Dervi? Mehmed Zillî
25 March 1611
Constantinople, Ottoman Empire
|Died||1682 (aged 70-71)|
|Other names||Tchelebi in French|
Tchalabi/Chalabi in English
|Known for||Seyâhatnâme ("The Travelogue")|
Dervi? Mehmed Zillî (25 March 1611 - 1682), known as Evliya Çelebi (Ottoman Turkish: ?), was an Ottoman explorer who travelled through the territory of the Ottoman Empire and neighboring lands over a period of forty years, recording his commentary in a travelogue called the Seyâhatnâme ("Book of Travel"). The name Çelebi is an honorific title meaning "gentleman" or "man of God" (see pre-1934 Turkish naming conventions).
Evliya Çelebi was born in Constantinople in 1611 to a wealthy family from Kütahya. Both his parents were attached to the Ottoman court, his father, Dervi? Mehmed Zilli, as a jeweller, and his mother as an Abkhazian relation of the grand vizier Melek Ahmed Pasha. In his book, Evliya Çelebi traces his paternal genealogy back to Ahmad Yasawi, an early Sufi mystic. Evliya Çelebi received a court education from the Imperial ulama (scholars). He may have joined the Gulshani Sufi order, as he shows an intimate knowledge of their khanqah in Cairo, and a graffito exists in which he referred to himself as Evliya-y? Gül?enî ("Evliya of the Gül?enî").
A devout Muslim opposed to fanaticism, Evliya could recite the Quran from memory and joked freely about Islam. Though employed as clergy and entertainer in the Imperial Court of Sultan Murad IV Evliya refused employment that would keep him from travelling. Çelebi had studied vocal and instrumental music as a pupil of a renowned Khalwati dervish by the name of 'Umar Gulshani, and his music gifts earned him much favor at the Imperial Palace impressing even the chief musician Amir Guna. He was also trained in the theory of music called ilm al-musiqi.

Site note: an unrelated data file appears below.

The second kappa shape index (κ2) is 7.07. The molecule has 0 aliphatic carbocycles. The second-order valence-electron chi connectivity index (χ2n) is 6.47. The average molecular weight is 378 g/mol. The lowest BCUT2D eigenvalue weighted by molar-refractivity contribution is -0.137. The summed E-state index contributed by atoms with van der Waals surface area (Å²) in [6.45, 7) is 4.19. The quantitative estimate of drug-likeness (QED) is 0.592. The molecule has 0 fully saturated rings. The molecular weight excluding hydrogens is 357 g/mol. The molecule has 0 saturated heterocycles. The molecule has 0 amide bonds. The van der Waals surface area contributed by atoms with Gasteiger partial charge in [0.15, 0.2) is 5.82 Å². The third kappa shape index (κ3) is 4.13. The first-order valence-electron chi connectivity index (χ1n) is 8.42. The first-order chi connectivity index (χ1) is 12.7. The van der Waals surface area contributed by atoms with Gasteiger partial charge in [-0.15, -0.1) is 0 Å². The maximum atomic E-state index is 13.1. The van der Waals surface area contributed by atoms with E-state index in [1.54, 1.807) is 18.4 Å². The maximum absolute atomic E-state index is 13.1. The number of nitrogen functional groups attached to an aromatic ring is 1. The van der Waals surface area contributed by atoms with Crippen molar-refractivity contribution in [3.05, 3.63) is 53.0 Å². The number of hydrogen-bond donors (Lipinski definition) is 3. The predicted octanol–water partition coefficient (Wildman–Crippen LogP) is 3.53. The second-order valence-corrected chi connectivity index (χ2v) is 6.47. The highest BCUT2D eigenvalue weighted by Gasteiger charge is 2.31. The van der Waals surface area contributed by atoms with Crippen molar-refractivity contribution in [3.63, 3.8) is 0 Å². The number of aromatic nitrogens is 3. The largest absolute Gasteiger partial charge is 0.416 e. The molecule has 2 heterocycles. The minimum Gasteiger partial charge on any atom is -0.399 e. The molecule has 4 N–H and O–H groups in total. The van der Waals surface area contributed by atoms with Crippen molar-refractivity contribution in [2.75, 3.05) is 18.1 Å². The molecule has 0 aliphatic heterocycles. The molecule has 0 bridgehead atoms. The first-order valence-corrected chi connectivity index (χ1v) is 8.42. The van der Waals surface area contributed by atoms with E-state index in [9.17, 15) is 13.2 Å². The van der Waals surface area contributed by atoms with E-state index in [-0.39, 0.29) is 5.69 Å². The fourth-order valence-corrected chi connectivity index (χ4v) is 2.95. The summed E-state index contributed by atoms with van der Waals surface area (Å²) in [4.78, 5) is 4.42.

His journal writing began in Constantinople, taking notes on buildings, markets, customs and culture, and in 1640 it was extended with accounts of his travels beyond the confines of the city. The collected notes of his travels form a ten-volume work called the Seyahatname ("Travelogue"). Departing from the Ottoman literary convention of the time, he wrote in a mixture of vernacular and high Turkish, with the effect that the Seyahatname has remained a popular and accessible reference work about life in the Ottoman Empire in the 17th century, including two chapters on musical instruments.
Evliya Çelebi died in 1684, it is unclear whether he was in Istanbul or Cairo at the time.
During his travels in South Slavic regions of the Ottoman Empire Çelebi visited various regions of the modern-day Croatia including northern Dalmatia, parts of Slavonia, Me?imurje and Banija. He recorded variety of historiographic and ethnographic sources. They included descriptions of first hand encounters, third party narrator witnesses and invented elements.
Evliya Çelebi visited the town of Mostar, then in Ottoman Bosnia and Herzegovina. He wrote that the name Mostar means "bridge-keeper", in reference to the town's celebrated bridge, 28 meters long and 20 meters high. Çelebi wrote that it "is like a rainbow arch soaring up to the skies, extending from one cliff to the other. ...I, a poor and miserable slave of Allah, have passed through 16 countries, but I have never seen such a high bridge. It is thrown from rock to rock as high as the sky."